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Russia seizes bus driver and forces him to ‘confess’ to spying for Ukraine

Author : Halya Coynash

Leonid Kaplun is alleged to have been ‘recruited’ by Ukraine’s SBU at Kalanchak, the Ukrainian checkpoint before entering occupied Crimea
13:54, 20 January 2019

Leonid Kaplun accused of espionage in Russia
Human Rights in Ukraine

Russia’s FSB has come up with another Ukrainian spying story, with a standard ‘confession’ wildly shown on state-controlled television.  The main difference from many other such cases is that the Ukrainian, named as Leonard Kaplun, has purportedly only been deported.  Given the many implausible prosecutions of Ukrainians, it seems unlikely that the absurdity of the plot prevented the FSB from bringing criminal charges, however there are certainty major problems with their story.

Whether there really is a Leonid Kaplun who transports passengers between Kyiv and Simferopol is for the moment unclear.  Given his route, and the claim that he was ‘recruited’ by the SBU to provide information about military moments and deployment in occupied Crimea, it is strange that the Russian media reports all cite the Voronezh Oblast FSB as source of information.  They also provide no information as to where he was detained.

He is alleged to have been ‘recruited’ by Ukraine’s SBU at Kalanchak, the Ukrainian checkpoint before entering occupied Crimea.  He can be heard on a YouTube tape talking about this rather bizarrely public ‘recruitment’ by a man in camouflage gear with SBU chevrons who told him that if he wanted to cross the border without any hassles he should provide them with the above information.  This would not, in fact, reflect well on Ukraine’s Security Service since a minivan driver with a fixed route is hardly a good cover for travelling around Crimea to report on military sites.  the Ukrainian does rattle off an account that makes it sound as though some of this passing on of information did already take place.

This is important since the Russian reports all claim that he was merely deported and banned entry to Russia “for 20 years” because “he had not had time to commit criminal acts”. 

This has not prevented Russia from imprisoning a number of Ukrainians for supposed ‘sabotage’ plots. 

One possible explanation is that Kaplun is a ‘fake’, like the supposed disillusioned Ukrainian Maidan activist on Russian television recently who proved to be a Belarusian living comfortably in Minsk.  Certainly the SB has rejected the allegations, and called them another FSB fake. 

The FSB has considerable experience in extracting ‘confessions’ to crimes that never happened.  This is most often with the use of torture, though threats against family members or simply of spending years in Russian imprisonment if they don’t ‘confess’ can also be used. Many of the victims of such methods do end up imprisoned, although often on charges that do not resemble what they ‘confessed’ to. 

Kaplun would not be the first Ukrainian to merely be deported after providing an SBU bogeyman story for Russian television.  Another Ukrainian ‘spy’ was reported to have been “uncovered” in Kuban (Krasnodar region of Russia) on 24 September 2018.  Serhiy Stefanenko was called an SBU officer who had allegedly tried to gather information about military sites from staff at the Russian Defence Ministry.   The FSB claimed that he had come to Russia purportedly in search of work, and had been deported from Russia.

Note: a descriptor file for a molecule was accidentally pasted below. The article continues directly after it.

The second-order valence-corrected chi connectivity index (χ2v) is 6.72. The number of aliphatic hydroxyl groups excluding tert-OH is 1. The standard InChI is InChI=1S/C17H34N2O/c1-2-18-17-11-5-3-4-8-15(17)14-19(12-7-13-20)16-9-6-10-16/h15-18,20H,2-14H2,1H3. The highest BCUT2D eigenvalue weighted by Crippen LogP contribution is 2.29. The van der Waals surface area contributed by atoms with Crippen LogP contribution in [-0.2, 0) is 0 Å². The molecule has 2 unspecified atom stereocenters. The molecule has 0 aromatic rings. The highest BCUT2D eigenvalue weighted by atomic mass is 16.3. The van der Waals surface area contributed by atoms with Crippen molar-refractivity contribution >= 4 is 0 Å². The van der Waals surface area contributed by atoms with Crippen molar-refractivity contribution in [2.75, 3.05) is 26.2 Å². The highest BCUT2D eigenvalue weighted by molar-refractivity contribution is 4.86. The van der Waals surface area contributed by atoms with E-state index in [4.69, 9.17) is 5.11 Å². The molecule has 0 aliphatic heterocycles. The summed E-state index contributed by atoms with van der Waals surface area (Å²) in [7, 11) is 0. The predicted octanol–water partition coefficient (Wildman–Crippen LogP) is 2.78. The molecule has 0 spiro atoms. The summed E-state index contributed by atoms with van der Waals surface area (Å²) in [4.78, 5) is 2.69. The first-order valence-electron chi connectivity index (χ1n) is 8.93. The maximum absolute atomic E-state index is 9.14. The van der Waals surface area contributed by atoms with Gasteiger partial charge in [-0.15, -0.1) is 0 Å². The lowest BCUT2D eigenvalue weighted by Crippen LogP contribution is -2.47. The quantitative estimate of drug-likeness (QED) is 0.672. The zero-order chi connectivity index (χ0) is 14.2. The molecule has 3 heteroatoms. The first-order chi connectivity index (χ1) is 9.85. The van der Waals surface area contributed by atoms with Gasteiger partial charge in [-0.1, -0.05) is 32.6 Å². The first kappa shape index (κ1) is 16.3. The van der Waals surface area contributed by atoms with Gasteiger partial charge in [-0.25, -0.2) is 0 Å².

The treatment of these two Ukrainians, if their identities are real, is in marked contrast to other cases where Russia has seized the men, held them incommunicado for many months and then got them sentenced in closed courts to 11 of 12 years. In the cases of Valentin Vyhivsky and Viktor Shur, there is nothing at all to suggest that they were spying.  Kostyantin Davydenko remains in custody now, almost a year after being seized by the FSB on supposed spying charges.  The FSB announced on February 12 that they had detained Davydenko, alleging that he had “deliberately collected and passed to the SBU  information constituting a state secret” about units within the so-called Russian National Guard, and about employees of the FSB.  This information, if passed “abroad”, could supposedly harm “the state’s security”.   

The Russian-controlled website Krym Inform  posted an FSB operational video which claimed to show the seizure of “a Ukrainian suspected of spying”.  Much later in the day, presumably after interrogation by the FSB in Moscow, the standard ‘confession’ video was broadcast by Russian state media.  While Davydenko does not look obviously ill-treated, in virtually all cases where the men arrested have later been allowed independent lawyers, they have retracted such ‘testimony’, saying it was tortured out of them.  

Vyhivsky, Shur and Davydenko remain imprisoned, as do many men seized as involved in entirely unproven ‘Crimean saboteur’ plots. 

One possible explanation for the ‘Ukrainian spies’ deported from Russia would be that local FSB offices are simply trying to improve their statistics on ‘catching’ spies, or to prove their zealousness in ‘uncovering’ perfidious plots by Ukrainians disguised as bus drivers or the like.

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